May has somehow become the month of burgers and fries on this blog – two nights ago I followed up recent trips to MoJoe’s in Raleigh and Bull City Burger & Brewery (BCBB) in Durham with a visit to Only Burger. I’d tried their burgers once before, from their truck, and didn’t especially love them (though I did enjoy the fries), but I was eager to check out their new storefront off of Shannon Rd. in Durham.
The space itself is tiny, with only a handful of tables. Cavernous ceilings make it exceptionally loud, even if only a few patrons are present. Despite the starkly limited menu, ordering at Only Burger is a bit tricky. Your choices are spelled out on an array of placards above the counter, but they aren’t really arranged logically, and they don’t tell the whole story. I think it would be helpful if the types of cheeses available were listed, and to mention, for example, that you can get your onions grilled, if you like. I ordered a single ($4.75) with cheddar (an extra $0.50) and fries ($1.75), and my wife got a single with cheese and a side of onion rings ($2.75). This, especially the former, is a good deal – for $7 you get a burger and a hefty cup full of fries (enough to split).
Your order is packed up in a paper bag when it’s ready. Truckside, this is a necessity, but in the restaurant it’s just cumbersome. It’s difficult to remove the fries and especially the onion rings from the bag without spilling some, and there’s really nowhere to put things – your burger’s foil wrapper immediately becomes your plate. But these are minor quibbles. The burger itself was quite good. By comparison, BCBB’s burger was downright elegant (and a good bit juicier), but lacked the nice charry crustiness of Only Burger’s version. The patty was well cooked and appropriately seasoned. The fries were good but not great; similar to those from Five Guys, if a little less greasy. The onion rings, on the other hand, were just bad. The onions were cut too thickly, and there was almost no seasoning. The accompanying dipping sauce was equally as forgettable.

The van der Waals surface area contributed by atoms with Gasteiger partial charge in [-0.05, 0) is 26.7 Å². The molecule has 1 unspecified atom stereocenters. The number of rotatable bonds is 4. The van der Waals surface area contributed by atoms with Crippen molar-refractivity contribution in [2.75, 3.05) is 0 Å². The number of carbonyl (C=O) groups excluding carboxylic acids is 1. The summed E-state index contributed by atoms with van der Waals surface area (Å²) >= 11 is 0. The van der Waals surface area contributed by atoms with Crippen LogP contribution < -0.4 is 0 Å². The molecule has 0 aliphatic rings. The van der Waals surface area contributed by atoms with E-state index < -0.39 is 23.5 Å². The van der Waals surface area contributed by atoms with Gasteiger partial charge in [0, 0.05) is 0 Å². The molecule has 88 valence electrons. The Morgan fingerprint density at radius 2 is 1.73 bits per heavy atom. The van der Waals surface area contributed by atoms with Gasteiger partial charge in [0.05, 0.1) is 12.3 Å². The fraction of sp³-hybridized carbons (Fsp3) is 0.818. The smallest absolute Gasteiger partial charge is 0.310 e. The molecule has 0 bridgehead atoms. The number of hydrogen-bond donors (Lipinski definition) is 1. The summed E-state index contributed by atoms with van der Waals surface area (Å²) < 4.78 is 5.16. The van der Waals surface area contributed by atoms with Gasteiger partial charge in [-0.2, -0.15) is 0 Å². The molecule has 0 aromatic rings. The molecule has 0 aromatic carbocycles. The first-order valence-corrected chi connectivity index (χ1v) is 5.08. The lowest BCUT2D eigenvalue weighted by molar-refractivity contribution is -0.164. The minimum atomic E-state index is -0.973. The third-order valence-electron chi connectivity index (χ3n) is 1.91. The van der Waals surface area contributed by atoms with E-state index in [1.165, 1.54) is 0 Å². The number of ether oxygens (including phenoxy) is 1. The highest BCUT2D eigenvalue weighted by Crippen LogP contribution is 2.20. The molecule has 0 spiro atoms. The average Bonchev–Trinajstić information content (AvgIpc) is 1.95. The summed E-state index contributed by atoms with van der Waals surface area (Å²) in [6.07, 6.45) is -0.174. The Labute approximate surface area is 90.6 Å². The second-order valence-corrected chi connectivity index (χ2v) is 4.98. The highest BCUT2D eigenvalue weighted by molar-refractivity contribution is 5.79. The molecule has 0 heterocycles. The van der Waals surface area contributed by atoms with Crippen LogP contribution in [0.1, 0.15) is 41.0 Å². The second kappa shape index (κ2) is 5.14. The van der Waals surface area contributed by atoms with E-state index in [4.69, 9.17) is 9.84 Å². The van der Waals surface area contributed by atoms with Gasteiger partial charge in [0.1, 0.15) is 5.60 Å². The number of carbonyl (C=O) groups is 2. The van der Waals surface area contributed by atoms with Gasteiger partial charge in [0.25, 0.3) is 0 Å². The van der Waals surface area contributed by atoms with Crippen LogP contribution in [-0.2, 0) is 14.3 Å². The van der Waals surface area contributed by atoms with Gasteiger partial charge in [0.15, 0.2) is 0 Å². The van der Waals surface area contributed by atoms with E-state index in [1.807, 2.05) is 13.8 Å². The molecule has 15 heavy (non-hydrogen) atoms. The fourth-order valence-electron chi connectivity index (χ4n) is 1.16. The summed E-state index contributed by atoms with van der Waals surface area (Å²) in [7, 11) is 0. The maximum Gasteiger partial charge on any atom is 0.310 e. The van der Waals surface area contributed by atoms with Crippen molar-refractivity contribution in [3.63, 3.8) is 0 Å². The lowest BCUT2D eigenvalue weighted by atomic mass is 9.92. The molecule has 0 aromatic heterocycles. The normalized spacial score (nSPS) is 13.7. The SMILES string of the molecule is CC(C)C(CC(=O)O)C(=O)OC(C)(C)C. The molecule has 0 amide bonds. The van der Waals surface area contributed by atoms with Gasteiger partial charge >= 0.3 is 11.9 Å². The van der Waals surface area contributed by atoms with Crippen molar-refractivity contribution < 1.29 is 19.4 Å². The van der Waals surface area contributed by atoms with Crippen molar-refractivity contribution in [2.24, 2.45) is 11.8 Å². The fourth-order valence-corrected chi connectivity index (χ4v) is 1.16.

The use of local, fresh ground meat and the varieties of cheese available – American, cheddar, swiss, pepperjack, pimiento, and maybe one other – puts Only Burger squarely ahead of Five Guys in my burger hierarchy, even if the overall experiences are roughly equivalent. Only Burger also routinely offers specials, some of which are very enticing. On the night I was there, they were offering 2oz lamb sliders with feta and tzatziki sauce. It was very tempting, but, as you can probably tell from my last few posts, so is a good old-fashioned hamburger.